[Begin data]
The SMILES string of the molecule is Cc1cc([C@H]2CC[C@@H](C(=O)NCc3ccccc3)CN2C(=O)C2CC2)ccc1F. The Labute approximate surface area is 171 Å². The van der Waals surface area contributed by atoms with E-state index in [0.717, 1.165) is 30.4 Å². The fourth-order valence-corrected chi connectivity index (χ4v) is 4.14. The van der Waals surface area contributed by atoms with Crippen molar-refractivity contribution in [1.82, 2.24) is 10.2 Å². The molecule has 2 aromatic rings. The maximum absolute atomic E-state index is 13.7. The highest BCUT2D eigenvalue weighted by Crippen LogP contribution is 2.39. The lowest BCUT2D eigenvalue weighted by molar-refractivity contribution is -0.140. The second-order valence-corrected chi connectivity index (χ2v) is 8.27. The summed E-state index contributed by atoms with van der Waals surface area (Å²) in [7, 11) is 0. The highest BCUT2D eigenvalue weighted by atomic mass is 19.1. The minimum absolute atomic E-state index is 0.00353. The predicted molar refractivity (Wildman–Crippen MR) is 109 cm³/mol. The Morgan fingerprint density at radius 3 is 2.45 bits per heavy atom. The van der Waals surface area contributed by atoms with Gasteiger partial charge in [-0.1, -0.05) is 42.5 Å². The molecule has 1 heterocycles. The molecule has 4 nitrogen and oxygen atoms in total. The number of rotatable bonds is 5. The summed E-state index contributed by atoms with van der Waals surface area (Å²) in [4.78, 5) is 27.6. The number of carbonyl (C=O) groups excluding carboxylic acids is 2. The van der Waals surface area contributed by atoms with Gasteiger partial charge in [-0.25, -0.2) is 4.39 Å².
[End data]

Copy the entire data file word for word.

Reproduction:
The SMILES string of the molecule is Cc1cc([C@H]2CC[C@@H](C(=O)NCc3ccccc3)CN2C(=O)C2CC2)ccc1F. The Labute approximate surface area is 171 Å². The van der Waals surface area contributed by atoms with E-state index in [0.717, 1.165) is 30.4 Å². The fourth-order valence-corrected chi connectivity index (χ4v) is 4.14. The van der Waals surface area contributed by atoms with Crippen molar-refractivity contribution in [1.82, 2.24) is 10.2 Å². The molecule has 2 aromatic rings. The maximum absolute atomic E-state index is 13.7. The highest BCUT2D eigenvalue weighted by Crippen LogP contribution is 2.39. The lowest BCUT2D eigenvalue weighted by molar-refractivity contribution is -0.140. The second-order valence-corrected chi connectivity index (χ2v) is 8.27. The summed E-state index contributed by atoms with van der Waals surface area (Å²) in [7, 11) is 0. The highest BCUT2D eigenvalue weighted by atomic mass is 19.1. The minimum absolute atomic E-state index is 0.00353. The predicted molar refractivity (Wildman–Crippen MR) is 109 cm³/mol. The Morgan fingerprint density at radius 3 is 2.45 bits per heavy atom. The van der Waals surface area contributed by atoms with Gasteiger partial charge in [-0.1, -0.05) is 42.5 Å². The molecule has 1 heterocycles. The molecule has 4 nitrogen and oxygen atoms in total. The number of rotatable bonds is 5. The summed E-state index contributed by atoms with van der Waals surface area (Å²) in [4.78, 5) is 27.6. The number of carbonyl (C=O) groups excluding carboxylic acids is 2. The van der Waals surface area contributed by atoms with Gasteiger partial charge in [-0.25, -0.2) is 4.39 Å².